Even more military personnel in theater were recreational users of heroin, marijuana, and other drugs. The addiction epidemic spread from Vietnam to other US military installations around the world. The American garrison in West Germany was particularly hard hit. The armed forces first turned to a mixture of military discipline and penalties, combined with limited amnesties. That approach was a dismal failure: heroin use skyrocketed. The idea that so many servicemen were addicted to heroin led to a moral panic back home and horrified the American public.

These Irrational Fears From History Take The Cake
GIs in Vietnam line up a urine collection station to test for drugs. K-Pics

An Overseas GI Addiction, and its Impact Back Home

To address the addiction epidemic and resultant moral panic, President Nixon created the Special Action Office of Drug Abuse Prevention. He also ordered further research on military personnel addiction. It revealed that the congressional fact-finders had been mistaken: things were actually worse. Instead of 15%, the true figure for self-identified addicts in Vietnam was actually 20%. This took place as America drew down its troops in Vietnam. About 1000 servicemen were sent back home each day, where most were discharged soon thereafter back into civilian life. If the addiction figures were true, it meant that hundreds of active heroin addicts were being released into the US each week. Such a huge influx of hardcore drug addicts created serious social problems.

The military changed course. Rather than rely on courts martial, treatment was emphasized. Instead of hope that addicts would self-report in the hope of “amnesty”, widespread urine testing was employed to detect heroin use. Under the new policy, American servicemen in Vietnam who tested positive for heroin were kept in theater under treatment until they dried out, before they were sent back home. There, they received further treatment in VA facilities. It was a vast improvement, and the relapse rate among those who underwent such treatment was a relatively low 5%.


Where Did We Find This Stuff? Some Sources and Further Reading


Allen, Stewart Lee – The Devil’s Cup: Coffee, the Driving Force in History (2003)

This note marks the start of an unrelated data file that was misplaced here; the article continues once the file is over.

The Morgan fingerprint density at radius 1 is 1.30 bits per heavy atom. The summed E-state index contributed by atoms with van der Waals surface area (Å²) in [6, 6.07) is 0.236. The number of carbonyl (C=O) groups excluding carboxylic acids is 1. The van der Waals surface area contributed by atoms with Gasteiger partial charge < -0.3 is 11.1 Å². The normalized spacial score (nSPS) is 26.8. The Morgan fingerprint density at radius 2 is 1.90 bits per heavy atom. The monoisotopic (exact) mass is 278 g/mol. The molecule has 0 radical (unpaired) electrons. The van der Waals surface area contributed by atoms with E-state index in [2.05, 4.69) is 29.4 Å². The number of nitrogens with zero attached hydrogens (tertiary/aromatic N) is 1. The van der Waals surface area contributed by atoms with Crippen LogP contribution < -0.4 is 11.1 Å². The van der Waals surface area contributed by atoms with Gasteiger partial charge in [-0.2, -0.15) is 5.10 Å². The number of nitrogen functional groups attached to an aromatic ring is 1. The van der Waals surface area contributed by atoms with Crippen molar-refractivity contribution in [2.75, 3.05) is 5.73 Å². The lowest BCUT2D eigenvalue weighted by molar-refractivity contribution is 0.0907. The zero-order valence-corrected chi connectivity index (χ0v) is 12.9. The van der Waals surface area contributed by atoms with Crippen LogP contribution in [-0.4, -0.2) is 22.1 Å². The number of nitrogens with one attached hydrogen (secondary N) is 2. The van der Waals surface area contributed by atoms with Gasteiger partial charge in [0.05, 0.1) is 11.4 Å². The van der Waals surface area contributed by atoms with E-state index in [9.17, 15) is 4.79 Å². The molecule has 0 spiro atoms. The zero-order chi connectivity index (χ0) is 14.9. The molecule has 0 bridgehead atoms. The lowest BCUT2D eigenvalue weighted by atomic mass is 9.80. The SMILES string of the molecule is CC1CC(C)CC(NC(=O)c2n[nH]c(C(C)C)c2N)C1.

Avrich, Paul – Sacco and Vanzetti: The Anarchist Background (1991)

Brooklyn Eagle, December 20th, 1876 – The Inquest: How Three Hundred People Met Their Death

Collectors Weekly – Love Boats: The Delightfully Sinful History of Canoes

Cracked – 14 Moral Panics Over Historical Inventions

Encyclopedia Britannica – John Jay, United States Statesman and Chief Justice

Encyclopedia dot Com – Vietnam: Drug Use In

Gavi – The Long View: Ye Olde Anti-Vaxxers

History Collection – Unusual Historic Events That Will Make You Cringe for Days

History of Vaccine – History of Anti-Vaccination Movements

Hopkins, Keith, and Beard, Mary – The Colosseum (2005)

Kamienski, Lucasz – Shooting Up: A Short History of Drugs and War (2016)

Library of Congress Research Guides – Brooklyn Theater Fire (1876): Topics in Chronicling America

Los Angeles Times, June 4th, 2018 – Zoot Suit Riots: After 75 Years, LA Looks Back on a Violent Summer

Mental Floss – 5 Historical Attempts to Ban Coffee

Mexican Studies, Vol. 16, No. 2, Summer, 2000 – The Los Angeles ‘Zoot Suit Riots’ Revisited: Mexican and Latin American Perspectives

Moss, Candida – The Myth of Persecution: How Early Christians Invented a Story of Martyrdom (2013)

Murray, Robert K. – Red Scare: A Study in National Hysteria, 1919-1920 (1955)

New York Times, September 16th, 1922 – City Has Wild Night of Straw Hat Riots

New York Tribune, May 31st, 1883 – Fatal Panic on the Bridge

Pittsburgh Press, September 16th, 1910 – Straw Hat Riot

Slate – The 1922 Straw Hat Riot Was One of the Weirdest Crime Sprees in American History

Smithsonian Magazine, June 17th, 2014 – The Gory New York City Riot That Shaped American Medicine

Star Tribune, August 1st, 2013 – Canoe Craze Marked by Romance, Ribaldry

ThoughtCo – The Brooklyn Bridge Disaster